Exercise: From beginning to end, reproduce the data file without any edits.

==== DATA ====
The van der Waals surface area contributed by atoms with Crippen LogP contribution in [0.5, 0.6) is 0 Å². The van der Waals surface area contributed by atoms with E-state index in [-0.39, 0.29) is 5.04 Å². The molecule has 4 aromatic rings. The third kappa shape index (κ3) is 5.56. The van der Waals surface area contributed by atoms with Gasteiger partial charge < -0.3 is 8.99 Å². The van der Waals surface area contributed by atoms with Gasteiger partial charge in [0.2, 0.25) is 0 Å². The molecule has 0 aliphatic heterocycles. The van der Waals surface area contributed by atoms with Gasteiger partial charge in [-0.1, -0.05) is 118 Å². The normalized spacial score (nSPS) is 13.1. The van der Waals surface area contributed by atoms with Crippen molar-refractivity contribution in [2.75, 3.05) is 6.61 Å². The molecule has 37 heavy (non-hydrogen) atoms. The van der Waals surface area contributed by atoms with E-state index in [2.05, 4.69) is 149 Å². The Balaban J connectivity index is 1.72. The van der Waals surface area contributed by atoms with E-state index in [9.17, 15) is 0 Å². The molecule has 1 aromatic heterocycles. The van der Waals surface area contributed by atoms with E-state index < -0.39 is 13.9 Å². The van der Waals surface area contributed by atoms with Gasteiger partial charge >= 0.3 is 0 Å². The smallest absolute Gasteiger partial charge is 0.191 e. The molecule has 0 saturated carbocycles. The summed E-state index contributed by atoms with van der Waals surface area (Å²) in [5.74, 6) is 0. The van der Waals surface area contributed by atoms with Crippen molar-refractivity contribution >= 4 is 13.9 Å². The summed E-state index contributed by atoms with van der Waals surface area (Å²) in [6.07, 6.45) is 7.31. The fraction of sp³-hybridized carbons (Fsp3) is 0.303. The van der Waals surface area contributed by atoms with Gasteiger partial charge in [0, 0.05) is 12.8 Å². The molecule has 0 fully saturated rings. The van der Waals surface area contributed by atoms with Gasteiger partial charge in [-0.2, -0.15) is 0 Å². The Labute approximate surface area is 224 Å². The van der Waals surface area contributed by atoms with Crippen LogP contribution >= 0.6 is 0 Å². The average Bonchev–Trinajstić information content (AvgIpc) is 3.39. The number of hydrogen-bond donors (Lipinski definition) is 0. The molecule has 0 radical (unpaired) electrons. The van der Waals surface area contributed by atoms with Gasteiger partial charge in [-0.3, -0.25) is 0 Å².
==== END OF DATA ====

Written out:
The van der Waals surface area contributed by atoms with Crippen LogP contribution in [0.5, 0.6) is 0 Å². The van der Waals surface area contributed by atoms with E-state index in [-0.39, 0.29) is 5.04 Å². The molecule has 4 aromatic rings. The third kappa shape index (κ3) is 5.56. The van der Waals surface area contributed by atoms with Gasteiger partial charge < -0.3 is 8.99 Å². The van der Waals surface area contributed by atoms with Gasteiger partial charge in [0.2, 0.25) is 0 Å². The molecule has 0 aliphatic heterocycles. The van der Waals surface area contributed by atoms with Gasteiger partial charge in [-0.1, -0.05) is 118 Å². The normalized spacial score (nSPS) is 13.1. The van der Waals surface area contributed by atoms with Crippen molar-refractivity contribution in [2.75, 3.05) is 6.61 Å². The molecule has 37 heavy (non-hydrogen) atoms. The van der Waals surface area contributed by atoms with E-state index in [2.05, 4.69) is 149 Å². The Balaban J connectivity index is 1.72. The van der Waals surface area contributed by atoms with E-state index in [9.17, 15) is 0 Å². The molecule has 1 aromatic heterocycles. The van der Waals surface area contributed by atoms with E-state index < -0.39 is 13.9 Å². The van der Waals surface area contributed by atoms with Gasteiger partial charge >= 0.3 is 0 Å². The smallest absolute Gasteiger partial charge is 0.191 e. The molecule has 0 saturated carbocycles. The summed E-state index contributed by atoms with van der Waals surface area (Å²) in [5.74, 6) is 0. The van der Waals surface area contributed by atoms with Crippen molar-refractivity contribution >= 4 is 13.9 Å². The summed E-state index contributed by atoms with van der Waals surface area (Å²) in [6.07, 6.45) is 7.31. The fraction of sp³-hybridized carbons (Fsp3) is 0.303. The van der Waals surface area contributed by atoms with Gasteiger partial charge in [0, 0.05) is 12.8 Å². The molecule has 0 fully saturated rings. The van der Waals surface area contributed by atoms with Gasteiger partial charge in [-0.2, -0.15) is 0 Å². The Labute approximate surface area is 224 Å². The van der Waals surface area contributed by atoms with Crippen LogP contribution >= 0.6 is 0 Å². The average Bonchev–Trinajstić information content (AvgIpc) is 3.39. The number of hydrogen-bond donors (Lipinski definition) is 0. The molecule has 0 radical (unpaired) electrons. The van der Waals surface area contributed by atoms with Gasteiger partial charge in [-0.3, -0.25) is 0 Å².